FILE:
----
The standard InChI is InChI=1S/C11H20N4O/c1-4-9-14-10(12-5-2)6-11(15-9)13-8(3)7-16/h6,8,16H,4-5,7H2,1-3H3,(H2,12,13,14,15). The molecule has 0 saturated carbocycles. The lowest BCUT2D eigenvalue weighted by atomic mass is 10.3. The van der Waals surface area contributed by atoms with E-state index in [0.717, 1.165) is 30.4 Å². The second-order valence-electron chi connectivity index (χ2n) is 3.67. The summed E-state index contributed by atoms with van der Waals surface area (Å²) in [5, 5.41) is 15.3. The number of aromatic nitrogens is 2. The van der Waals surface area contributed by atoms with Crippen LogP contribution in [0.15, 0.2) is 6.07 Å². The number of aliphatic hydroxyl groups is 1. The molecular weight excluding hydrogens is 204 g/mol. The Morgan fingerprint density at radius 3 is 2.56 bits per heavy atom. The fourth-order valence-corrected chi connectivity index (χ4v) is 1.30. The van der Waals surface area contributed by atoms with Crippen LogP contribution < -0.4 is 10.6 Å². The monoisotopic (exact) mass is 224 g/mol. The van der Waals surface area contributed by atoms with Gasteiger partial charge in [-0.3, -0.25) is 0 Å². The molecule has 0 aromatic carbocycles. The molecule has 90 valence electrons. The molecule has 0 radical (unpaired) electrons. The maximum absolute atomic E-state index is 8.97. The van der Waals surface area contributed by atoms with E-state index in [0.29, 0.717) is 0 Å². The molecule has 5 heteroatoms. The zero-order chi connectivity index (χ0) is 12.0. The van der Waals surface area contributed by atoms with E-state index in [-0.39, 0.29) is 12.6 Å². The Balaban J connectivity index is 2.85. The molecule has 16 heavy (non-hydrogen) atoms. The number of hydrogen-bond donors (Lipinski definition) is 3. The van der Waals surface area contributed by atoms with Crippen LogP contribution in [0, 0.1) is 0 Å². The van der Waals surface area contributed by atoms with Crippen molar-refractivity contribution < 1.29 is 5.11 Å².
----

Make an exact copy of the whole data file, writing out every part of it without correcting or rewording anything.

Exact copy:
The standard InChI is InChI=1S/C11H20N4O/c1-4-9-14-10(12-5-2)6-11(15-9)13-8(3)7-16/h6,8,16H,4-5,7H2,1-3H3,(H2,12,13,14,15). The molecule has 0 saturated carbocycles. The lowest BCUT2D eigenvalue weighted by atomic mass is 10.3. The van der Waals surface area contributed by atoms with E-state index in [0.717, 1.165) is 30.4 Å². The second-order valence-electron chi connectivity index (χ2n) is 3.67. The summed E-state index contributed by atoms with van der Waals surface area (Å²) in [5, 5.41) is 15.3. The number of aromatic nitrogens is 2. The van der Waals surface area contributed by atoms with Crippen LogP contribution in [0.15, 0.2) is 6.07 Å². The number of aliphatic hydroxyl groups is 1. The molecular weight excluding hydrogens is 204 g/mol. The Morgan fingerprint density at radius 3 is 2.56 bits per heavy atom. The fourth-order valence-corrected chi connectivity index (χ4v) is 1.30. The van der Waals surface area contributed by atoms with Crippen LogP contribution < -0.4 is 10.6 Å². The monoisotopic (exact) mass is 224 g/mol. The van der Waals surface area contributed by atoms with Gasteiger partial charge in [-0.3, -0.25) is 0 Å². The molecule has 0 aromatic carbocycles. The molecule has 90 valence electrons. The molecule has 0 radical (unpaired) electrons. The maximum absolute atomic E-state index is 8.97. The van der Waals surface area contributed by atoms with E-state index in [0.29, 0.717) is 0 Å². The molecule has 5 heteroatoms. The zero-order chi connectivity index (χ0) is 12.0. The van der Waals surface area contributed by atoms with E-state index in [-0.39, 0.29) is 12.6 Å². The Balaban J connectivity index is 2.85. The molecule has 16 heavy (non-hydrogen) atoms. The number of hydrogen-bond donors (Lipinski definition) is 3. The van der Waals surface area contributed by atoms with Crippen LogP contribution in [0, 0.1) is 0 Å². The van der Waals surface area contributed by atoms with Crippen molar-refractivity contribution < 1.29 is 5.11 Å².